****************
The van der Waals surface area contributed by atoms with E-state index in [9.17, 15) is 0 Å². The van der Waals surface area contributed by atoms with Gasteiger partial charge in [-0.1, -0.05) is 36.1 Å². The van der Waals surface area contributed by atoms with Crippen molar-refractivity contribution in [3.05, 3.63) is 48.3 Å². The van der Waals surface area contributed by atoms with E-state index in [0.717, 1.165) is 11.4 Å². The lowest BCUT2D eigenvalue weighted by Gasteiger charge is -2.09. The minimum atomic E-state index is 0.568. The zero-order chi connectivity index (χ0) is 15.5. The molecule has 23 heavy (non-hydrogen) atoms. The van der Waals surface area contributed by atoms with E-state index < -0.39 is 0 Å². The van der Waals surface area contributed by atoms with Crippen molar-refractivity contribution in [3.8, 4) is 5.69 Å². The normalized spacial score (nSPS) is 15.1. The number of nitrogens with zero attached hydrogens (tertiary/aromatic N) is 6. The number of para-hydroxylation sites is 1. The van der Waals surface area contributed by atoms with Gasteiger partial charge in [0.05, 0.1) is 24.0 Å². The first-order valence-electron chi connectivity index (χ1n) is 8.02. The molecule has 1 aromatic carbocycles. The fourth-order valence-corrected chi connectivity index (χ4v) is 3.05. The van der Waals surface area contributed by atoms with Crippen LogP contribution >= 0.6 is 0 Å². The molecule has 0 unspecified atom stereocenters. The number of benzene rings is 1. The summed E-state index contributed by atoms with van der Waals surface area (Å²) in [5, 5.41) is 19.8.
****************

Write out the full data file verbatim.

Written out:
The van der Waals surface area contributed by atoms with E-state index in [9.17, 15) is 0 Å². The van der Waals surface area contributed by atoms with Gasteiger partial charge in [-0.1, -0.05) is 36.1 Å². The van der Waals surface area contributed by atoms with Crippen molar-refractivity contribution in [3.05, 3.63) is 48.3 Å². The van der Waals surface area contributed by atoms with E-state index in [0.717, 1.165) is 11.4 Å². The lowest BCUT2D eigenvalue weighted by Gasteiger charge is -2.09. The minimum atomic E-state index is 0.568. The zero-order chi connectivity index (χ0) is 15.5. The molecule has 23 heavy (non-hydrogen) atoms. The van der Waals surface area contributed by atoms with E-state index < -0.39 is 0 Å². The van der Waals surface area contributed by atoms with Crippen molar-refractivity contribution in [3.8, 4) is 5.69 Å². The normalized spacial score (nSPS) is 15.1. The number of nitrogens with zero attached hydrogens (tertiary/aromatic N) is 6. The number of para-hydroxylation sites is 1. The van der Waals surface area contributed by atoms with Gasteiger partial charge in [0.05, 0.1) is 24.0 Å². The first-order valence-electron chi connectivity index (χ1n) is 8.02. The molecule has 1 aromatic carbocycles. The fourth-order valence-corrected chi connectivity index (χ4v) is 3.05. The van der Waals surface area contributed by atoms with Crippen LogP contribution >= 0.6 is 0 Å². The molecule has 0 unspecified atom stereocenters. The number of benzene rings is 1. The summed E-state index contributed by atoms with van der Waals surface area (Å²) in [5, 5.41) is 19.8.